Can You Keep a Secret?

Can You Keep a Secret? by Caroline Overington

Book: Can You Keep a Secret? by Caroline Overington Read Free Book Online
Authors: Caroline Overington
Tags: australia
… No, we can’t go back there. We’re going to have to stay with you … We, meaning my friend Caitlin and me … She has no family – she’s visiting from Australia … No, she doesn’t have anywhere else to go … Well, that’s the way it is. We’ll see you soon.’
    He folded his phone and put it in his pocket. ‘Alright,’ he said. ‘Let’s go.’
    Caitlin didn’t move.
    ‘Come on!’ Colby said, tugging her hand. ‘Jesus, we’ve got to move.’ But Caitlin had started to cry again.
    ‘Oh, please, not now,’ said Colby. He took both of Caitlin’s dusty hands in his, and said, ‘Look, Caitlin, we can’t do this now. You’ve got to stop. It’s going to be okay.’
    ‘I stepped on somebody,’ she said. Her face crumpled.
    ‘I know,’ said Colby, lifting her face and kissing it. ‘It’s scary. That’s why we’ve got to get to my mother’s and get inside. We don’t even know if this is over. Have you been listening to what people are saying? They’ve had a go at the Pentagon. There’s a plane down in Pennsylvania. Did you see the Times Square ticker? The subways are shut. It’s dangerous out here, Caitlin. We’ve got to get moving. We’ve got to get inside.’
    Caitlin nodded. ‘I know,’ she said. She wiped the back of her hand under her nose – the tip of her nose was the only clean patch on her face – then Colby took her hand and they began to walk.
    ‘Where does your mother live?’
    ‘The Ansonia.’
    ‘Where’s that?’
    ‘Seventy-third and Broadway.’
    ‘Is it far away?’
    ‘No.’
    They made their way uptown, passing many others who were also trudging along under clear blue skies, covered in soot, cuts and bruises. Some grimly pushed shopping trolleys loaded with bottled water, canned food and duct tape. Colby briefly wondered whether to join one of the queues, but he had lost his wallet and Caitlin realised she had, too.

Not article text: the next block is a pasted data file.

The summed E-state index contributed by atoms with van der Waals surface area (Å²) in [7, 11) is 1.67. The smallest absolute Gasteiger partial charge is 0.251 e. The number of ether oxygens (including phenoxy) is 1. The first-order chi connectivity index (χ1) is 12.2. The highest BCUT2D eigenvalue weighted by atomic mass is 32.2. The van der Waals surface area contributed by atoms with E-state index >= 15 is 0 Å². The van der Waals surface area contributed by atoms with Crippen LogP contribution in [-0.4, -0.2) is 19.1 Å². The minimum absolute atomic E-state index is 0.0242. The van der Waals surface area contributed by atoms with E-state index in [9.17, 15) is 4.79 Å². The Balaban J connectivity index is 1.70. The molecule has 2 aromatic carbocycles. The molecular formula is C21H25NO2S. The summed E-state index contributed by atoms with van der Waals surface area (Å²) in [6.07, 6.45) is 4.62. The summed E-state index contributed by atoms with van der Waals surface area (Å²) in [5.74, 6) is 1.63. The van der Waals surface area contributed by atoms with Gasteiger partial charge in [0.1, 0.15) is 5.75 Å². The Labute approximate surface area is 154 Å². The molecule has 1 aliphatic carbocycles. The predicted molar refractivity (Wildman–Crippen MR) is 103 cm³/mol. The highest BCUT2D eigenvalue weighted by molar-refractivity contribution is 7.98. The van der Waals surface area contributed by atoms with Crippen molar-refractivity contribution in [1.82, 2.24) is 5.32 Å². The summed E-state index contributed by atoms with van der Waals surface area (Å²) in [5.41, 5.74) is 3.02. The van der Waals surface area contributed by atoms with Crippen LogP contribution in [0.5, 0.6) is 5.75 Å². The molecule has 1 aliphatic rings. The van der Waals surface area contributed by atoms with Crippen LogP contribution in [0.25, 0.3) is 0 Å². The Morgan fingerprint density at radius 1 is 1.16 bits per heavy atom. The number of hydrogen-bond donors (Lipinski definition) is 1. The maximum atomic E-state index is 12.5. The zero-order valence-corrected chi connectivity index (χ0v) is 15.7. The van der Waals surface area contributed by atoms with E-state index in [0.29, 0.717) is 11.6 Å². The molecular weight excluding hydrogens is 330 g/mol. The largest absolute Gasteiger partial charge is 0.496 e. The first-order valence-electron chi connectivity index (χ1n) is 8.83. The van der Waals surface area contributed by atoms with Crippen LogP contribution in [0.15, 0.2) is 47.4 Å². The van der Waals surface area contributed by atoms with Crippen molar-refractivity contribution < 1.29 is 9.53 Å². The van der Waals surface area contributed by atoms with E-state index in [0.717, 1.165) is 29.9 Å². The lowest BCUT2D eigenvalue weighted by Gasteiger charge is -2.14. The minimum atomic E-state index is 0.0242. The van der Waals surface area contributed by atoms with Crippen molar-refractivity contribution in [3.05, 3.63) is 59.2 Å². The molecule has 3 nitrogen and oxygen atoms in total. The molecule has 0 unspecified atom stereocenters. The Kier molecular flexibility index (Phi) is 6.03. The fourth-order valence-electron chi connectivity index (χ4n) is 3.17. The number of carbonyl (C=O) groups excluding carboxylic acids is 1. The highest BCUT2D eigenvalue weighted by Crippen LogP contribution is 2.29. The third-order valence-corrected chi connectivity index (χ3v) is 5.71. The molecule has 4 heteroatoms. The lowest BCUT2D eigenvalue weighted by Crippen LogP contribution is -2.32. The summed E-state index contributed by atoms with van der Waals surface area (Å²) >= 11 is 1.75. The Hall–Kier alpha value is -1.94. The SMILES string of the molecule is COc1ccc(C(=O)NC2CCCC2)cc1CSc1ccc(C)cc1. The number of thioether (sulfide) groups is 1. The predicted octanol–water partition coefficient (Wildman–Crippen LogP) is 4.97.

‘But we’ll be okay at your mum’s. She’ll have bottled water, won’t she?’
    ‘Tonic water, yes,’ said Colby. ‘And she’ll certainly have gin.’

Chapter 12
    The doorman at the Ansonia rushed forward upon seeing Colby dragging the pale and streaky Caitlin by the hand into his foyer.
    ‘Terrible day, Mr Colbert.’
    ‘Shithouse,’ Colby agreed. It was a word he’d picked up in Australia and had not had much occasion to use. ‘But we’re alive. And that’s more than can be said about others. I’m going up to see my mother. This is my friend, Caitlin.’
    The doorman nodded.
    ‘Not a problem, Mr Colbert. You mustn’t worry about your mother. She hasn’t left the building all day.’
    ‘She hasn’t left the building all year,’ Colby muttered.
    They crossed the foyer, past a dusty floral display, and waited by the iron gates for the elevator.
    ‘How old is this place?’ Caitlin asked, looking around. The floors were marble; the walls were giant blocks of stone.
    ‘Ancient.’
    ‘It’s like everything’s antique.’
    ‘Everything is antique.’
    The elevator crawled upward. Pearl’s apartment was on the sixteenth floor. They stepped into the corridor, and Colby rapped his knuckles on a door built wide enough for a grand piano to pass through. A small man in a faded uniform answered. He looked like he might be military, with a loose gold braid dangling over one shoulder. This was Reginald, Pearl’s butler. His shirt cuffs were frayed, his buttons dull, and one shoe had a stacked heel.
    Colby asked, ‘Is mother home?’
    ‘In the parlour,’ Reginald replied. He dipped his head slightly, in what Caitlin took to be a bow, in her direction. Colby still had her hand. Reginald stepped back, and Colby strode past into a room that was both cavernous and decrepit, dominated by soaring ceilings and curved windows. The room was on the second of two floors in the building’s south turret, with stone walls that were three-feet thick, faded drapes, a parquetry floor, and heavy furniture that smelt of wet dog and stale

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